Treasury Sec., Walmart CFO Discuss China Trade War Price Effects

Treasury Secretary On Trade War Price Effects

U.S. Treasury Secretary Steven Mnuchin told Congress on Wednesday (May 22) that he spoke with Walmart Chief Financial Officer Brett Biggs about the effects of the U.S.-China trade war on prices, according to a report by CNBC.

They spoke about how Walmart can best position itself to keep prices down during the escalating tensions between the two countries. The tariffs could raise prices on diapers, strollers, baby-related items and other products that are commonly sold at Walmart.

“I can tell you I am monitoring the situation very carefully. I was on phone with the CFO of Walmart, which obviously is one of the biggest sellers of the items that you’ve described, to specifically understand from Walmart what things they can source from other areas and what items they can’t,” Mnuchin said at the House Financial Services Committee hearing. “I would say we haven’t made any decisions yet, but we will be especially sensitive to the consumer items.”

When he spoke about the issue on the company’s first-quarter earnings call on Thursday (May 16), Biggs said Walmart was watching the situation.

“In regard to tariffs, we continue to monitor the situation. Our goal is always to be the low price leader, and we’ll continue to actively manage pricing and margins with our customers and shareholders in mind,” Biggs said. “We’re going to continue to do everything we can to keep prices low, that’s who we are. However, increased tariffs will lead to increased prices, we believe, for our customers.”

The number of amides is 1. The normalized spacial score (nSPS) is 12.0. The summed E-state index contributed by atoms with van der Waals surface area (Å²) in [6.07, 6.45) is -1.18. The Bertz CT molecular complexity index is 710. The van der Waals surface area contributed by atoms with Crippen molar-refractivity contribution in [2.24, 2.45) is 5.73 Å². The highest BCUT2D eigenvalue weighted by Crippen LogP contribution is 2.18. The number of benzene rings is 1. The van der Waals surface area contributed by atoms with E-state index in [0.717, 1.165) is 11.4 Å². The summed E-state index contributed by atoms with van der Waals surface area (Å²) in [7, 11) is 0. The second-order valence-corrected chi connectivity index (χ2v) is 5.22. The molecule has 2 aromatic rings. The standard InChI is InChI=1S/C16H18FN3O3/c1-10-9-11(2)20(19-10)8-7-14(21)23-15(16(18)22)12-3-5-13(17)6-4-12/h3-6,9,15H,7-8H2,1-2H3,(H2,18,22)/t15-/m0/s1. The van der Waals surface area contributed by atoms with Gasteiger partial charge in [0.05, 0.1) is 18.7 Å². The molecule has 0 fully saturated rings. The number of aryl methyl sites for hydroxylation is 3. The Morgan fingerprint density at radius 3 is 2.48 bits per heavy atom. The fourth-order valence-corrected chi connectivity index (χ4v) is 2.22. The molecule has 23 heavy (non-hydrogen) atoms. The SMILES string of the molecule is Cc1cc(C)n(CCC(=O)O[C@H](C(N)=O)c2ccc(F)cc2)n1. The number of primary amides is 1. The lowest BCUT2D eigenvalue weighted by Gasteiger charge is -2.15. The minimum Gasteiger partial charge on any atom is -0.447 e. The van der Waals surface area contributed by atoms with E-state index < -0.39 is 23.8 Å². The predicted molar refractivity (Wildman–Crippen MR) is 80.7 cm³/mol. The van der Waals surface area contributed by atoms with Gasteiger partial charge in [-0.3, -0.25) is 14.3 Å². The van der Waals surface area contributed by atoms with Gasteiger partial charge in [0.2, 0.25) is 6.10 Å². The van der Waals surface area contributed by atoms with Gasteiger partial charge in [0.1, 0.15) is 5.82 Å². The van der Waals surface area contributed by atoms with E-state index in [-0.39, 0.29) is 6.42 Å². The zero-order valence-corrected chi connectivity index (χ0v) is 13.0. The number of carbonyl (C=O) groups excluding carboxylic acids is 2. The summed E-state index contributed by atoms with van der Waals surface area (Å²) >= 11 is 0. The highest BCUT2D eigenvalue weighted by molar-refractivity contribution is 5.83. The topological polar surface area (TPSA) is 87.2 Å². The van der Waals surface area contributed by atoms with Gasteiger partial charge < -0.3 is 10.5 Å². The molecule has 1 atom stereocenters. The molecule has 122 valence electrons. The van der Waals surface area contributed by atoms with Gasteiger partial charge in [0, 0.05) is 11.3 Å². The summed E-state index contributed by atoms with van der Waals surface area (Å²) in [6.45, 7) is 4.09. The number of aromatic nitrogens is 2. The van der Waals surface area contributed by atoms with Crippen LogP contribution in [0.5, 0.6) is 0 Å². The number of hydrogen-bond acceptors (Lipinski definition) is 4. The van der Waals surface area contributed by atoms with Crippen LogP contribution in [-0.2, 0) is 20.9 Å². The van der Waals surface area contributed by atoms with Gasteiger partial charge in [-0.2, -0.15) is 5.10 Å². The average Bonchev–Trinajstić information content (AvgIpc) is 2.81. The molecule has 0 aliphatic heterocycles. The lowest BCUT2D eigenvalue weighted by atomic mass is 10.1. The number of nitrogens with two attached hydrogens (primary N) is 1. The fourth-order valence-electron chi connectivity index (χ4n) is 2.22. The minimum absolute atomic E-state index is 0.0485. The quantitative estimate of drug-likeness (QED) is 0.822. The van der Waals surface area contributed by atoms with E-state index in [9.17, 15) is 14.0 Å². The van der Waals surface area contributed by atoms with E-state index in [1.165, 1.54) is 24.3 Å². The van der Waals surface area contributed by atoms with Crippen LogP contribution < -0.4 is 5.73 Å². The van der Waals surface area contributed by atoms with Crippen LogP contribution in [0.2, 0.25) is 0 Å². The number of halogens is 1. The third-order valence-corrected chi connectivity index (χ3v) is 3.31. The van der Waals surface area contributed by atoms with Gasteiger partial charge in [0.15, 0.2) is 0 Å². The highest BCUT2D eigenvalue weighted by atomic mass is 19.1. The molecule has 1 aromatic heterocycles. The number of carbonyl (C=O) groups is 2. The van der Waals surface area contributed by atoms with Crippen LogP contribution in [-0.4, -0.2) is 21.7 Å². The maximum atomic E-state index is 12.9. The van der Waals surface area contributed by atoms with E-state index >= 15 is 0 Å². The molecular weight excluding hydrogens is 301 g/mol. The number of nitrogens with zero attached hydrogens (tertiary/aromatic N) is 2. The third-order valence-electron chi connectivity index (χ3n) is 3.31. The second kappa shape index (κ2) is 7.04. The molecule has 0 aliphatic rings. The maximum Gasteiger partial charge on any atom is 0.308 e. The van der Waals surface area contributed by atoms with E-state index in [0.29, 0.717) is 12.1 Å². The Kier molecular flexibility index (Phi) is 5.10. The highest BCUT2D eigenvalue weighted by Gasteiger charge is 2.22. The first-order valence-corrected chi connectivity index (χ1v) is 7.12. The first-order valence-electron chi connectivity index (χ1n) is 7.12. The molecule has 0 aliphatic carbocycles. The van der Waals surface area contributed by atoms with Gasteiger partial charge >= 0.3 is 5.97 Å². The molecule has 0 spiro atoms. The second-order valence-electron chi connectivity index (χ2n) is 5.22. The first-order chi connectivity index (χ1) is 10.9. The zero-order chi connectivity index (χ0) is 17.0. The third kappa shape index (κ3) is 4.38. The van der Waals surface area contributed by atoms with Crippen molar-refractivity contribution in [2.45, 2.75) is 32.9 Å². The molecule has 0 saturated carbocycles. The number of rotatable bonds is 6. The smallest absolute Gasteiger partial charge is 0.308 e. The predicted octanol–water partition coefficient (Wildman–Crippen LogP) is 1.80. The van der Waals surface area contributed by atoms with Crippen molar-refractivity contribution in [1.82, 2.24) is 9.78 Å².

Greg Foran, Walmart’s chief executive on the American side, said the company is working to resolve the issue for consumers. “Merchants are managing costs and retails on an item-by-item basis. We are working closely with domestic and international suppliers to drive higher efficiency and reduce costs.”

When asked by the Committee whether he thought Americans would have to pay more as a result of the tariffs, Mnuchin said he didn’t “necessarily agree with that, and that’s something we’re monitoring very carefully.”

“There may be a small number of items where the tariff may be passed on,” he continued. “If we issue an exception, then there will be no price increase. And again, most of those companies are moving products to other places.”


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